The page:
VA Nurses Urge U.S. Senate to Stand Up for Quality Care, Proper Funding for VA Facilities
Qualified Endorsement of Sanders-McCain Proposal
Washington, DC – The nation’s largest organization of registered nurses, which also represents thousands of Veterans Affairs RNs, today called for substantial increases in funding at VA hospitals to ensure that veterans get the care they need – and offered qualified support for a proposal announced last week by Senators Bernie Sanders and John McCain to address the much discussed problems at VA facilities.
National Nurses United also urged management reforms for the VA and a measure to ensure that nurses are empowered to advocate for quality care for patients. NNU said it opposes proposals that might decrease the quality of care by allowing VA funds to be used at private health care corporations.
“Nurses are horrified by the creation of secret waiting lists at VA facilities, and even more importantly, the delays in treatment and care that those lists hid. Actions like these that put our nation’s veterans in danger when they need care are inexcusable and should be dealt with severely,” said Deborah Burger, RN, co-president of National Nurses United, which represents 185,000 RNs, including more than 9,000 who work at 22 Veterans Affairs facilities.
“The inexcusable waiting lists are symptoms of deeper problems,” said Irma Westmoreland, RN, chair of Veterans Affairs for National Nurses United and a registered nurse at the Augusta, Georgia VA Medical Center. “The VA is suffering from a tragic lack of resources that leads to delays in care, it spends resources in ways that do not benefit veterans, and it does not sufficiently empower front line caregivers to act as patient advocates.”
NNU said it is encouraged by reports that Senators Sanders and McCain are working on legislation to strike at some of the VA system’s problems and sent a letter today to senators urging them to ensure that the VA gets adequate funding and that the funding goes for important patient needs including hiring frontline caregivers.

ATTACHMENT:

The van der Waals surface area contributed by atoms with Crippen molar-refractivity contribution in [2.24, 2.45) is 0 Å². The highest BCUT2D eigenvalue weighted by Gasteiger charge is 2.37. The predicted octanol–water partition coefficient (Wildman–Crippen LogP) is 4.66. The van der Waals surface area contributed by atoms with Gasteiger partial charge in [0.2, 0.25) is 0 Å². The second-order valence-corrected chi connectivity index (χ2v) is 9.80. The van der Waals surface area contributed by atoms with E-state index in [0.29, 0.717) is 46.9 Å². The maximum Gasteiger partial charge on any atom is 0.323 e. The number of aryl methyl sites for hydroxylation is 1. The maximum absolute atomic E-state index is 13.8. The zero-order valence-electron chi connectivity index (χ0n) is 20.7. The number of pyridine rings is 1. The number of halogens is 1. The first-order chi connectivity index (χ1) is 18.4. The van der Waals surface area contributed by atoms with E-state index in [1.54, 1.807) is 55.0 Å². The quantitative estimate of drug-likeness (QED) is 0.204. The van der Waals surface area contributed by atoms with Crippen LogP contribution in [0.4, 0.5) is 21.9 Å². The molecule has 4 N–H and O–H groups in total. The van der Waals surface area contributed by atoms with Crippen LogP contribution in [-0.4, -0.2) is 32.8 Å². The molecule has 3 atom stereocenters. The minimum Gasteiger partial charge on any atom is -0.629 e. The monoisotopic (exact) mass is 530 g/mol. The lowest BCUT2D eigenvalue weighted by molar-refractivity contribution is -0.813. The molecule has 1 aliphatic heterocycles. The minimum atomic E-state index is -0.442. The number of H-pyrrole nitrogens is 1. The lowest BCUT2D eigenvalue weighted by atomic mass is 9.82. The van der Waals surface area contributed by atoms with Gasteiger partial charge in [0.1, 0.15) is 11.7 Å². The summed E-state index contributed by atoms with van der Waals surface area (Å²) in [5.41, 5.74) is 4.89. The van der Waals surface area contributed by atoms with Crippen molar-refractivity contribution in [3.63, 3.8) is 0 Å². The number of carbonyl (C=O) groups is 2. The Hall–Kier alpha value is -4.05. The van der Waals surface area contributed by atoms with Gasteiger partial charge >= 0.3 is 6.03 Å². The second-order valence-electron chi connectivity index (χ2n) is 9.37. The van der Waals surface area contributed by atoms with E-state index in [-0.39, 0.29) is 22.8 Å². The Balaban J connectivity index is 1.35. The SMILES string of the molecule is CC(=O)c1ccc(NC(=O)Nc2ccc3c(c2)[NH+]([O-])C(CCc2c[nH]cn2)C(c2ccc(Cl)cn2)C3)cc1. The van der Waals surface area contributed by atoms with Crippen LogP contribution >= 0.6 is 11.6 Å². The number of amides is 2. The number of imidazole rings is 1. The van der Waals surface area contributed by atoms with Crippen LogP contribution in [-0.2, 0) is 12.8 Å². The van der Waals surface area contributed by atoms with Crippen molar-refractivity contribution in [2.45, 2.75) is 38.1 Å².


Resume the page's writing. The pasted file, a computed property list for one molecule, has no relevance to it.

At the same time, NNU said it opposes any efforts to weaken the VA system by diverting already inadequate VA funds to go to private health care corporations to provide care.
“Nurses know that the unique healthcare needs of veterans are best met through the VA system, and we join veterans in expressing opposition to the notion of allowing VA funds to go to private health care corporations,” said Westmoreland. “Measures which would privatize care would undermine the VA system to the detriment of veterans.”
Burger criticized policy makers who have shortchanged funding for veterans care after sharply escalating the need for care for veterans through two major wars. “While Congress has spent billions on wars and conflicts over the past few years, not enough has been spent to care for service members returning from them,” said Burger.
“Our nation cannot send our troops into harm’s way without a full commitment to helping our returning injured service members,” Burger said. “That means that the real solution to the backlog at the VA is both to wage fewer wars and provide adequate funding for the staff, facilities, equipment and materials to ensure that veterans get the care they need.”
Additionally, Westmoreland noted, “Congress has not funded the VA adequately to cope with the increasing demands of care for the older generations of World War II, Korea and Vietnam veterans, or to deal with the epidemic of suicides and military sexual trauma (MST) among service members.”
NNU also urged senators to include provisions in the bill to ensure that RNs are fully empowered to be patient advocates so that they can act to protect veteran patients. Section 7422 of title 38 of the U.S. code limits the rights of VA professionals in collective bargaining, and the exemptions have been unduly broadened by unfair executive branch interpretations over time, leaving workers with few meaningful collective bargaining rights.
“Nurses need full collective bargaining rights in order to fulfill our critical role as advocates for patient needs and care,” said Westmoreland.
“As nurses within the VA healthcare system, our duty is to provide high quality care and advocate for the heroic men and women who put themselves and their health at risk defending our nation. That includes speaking up for safe staffing, working to ensure that our patients get the care they need, and being constantly vigilant on their behalf,” Westmoreland said.
“Collective bargaining gives us the tools to speak up for our veteran patients and to be effective whistleblowers to prevent future crises and should thus be included in legislation to fix the problems at the VA,” Westmoreland said.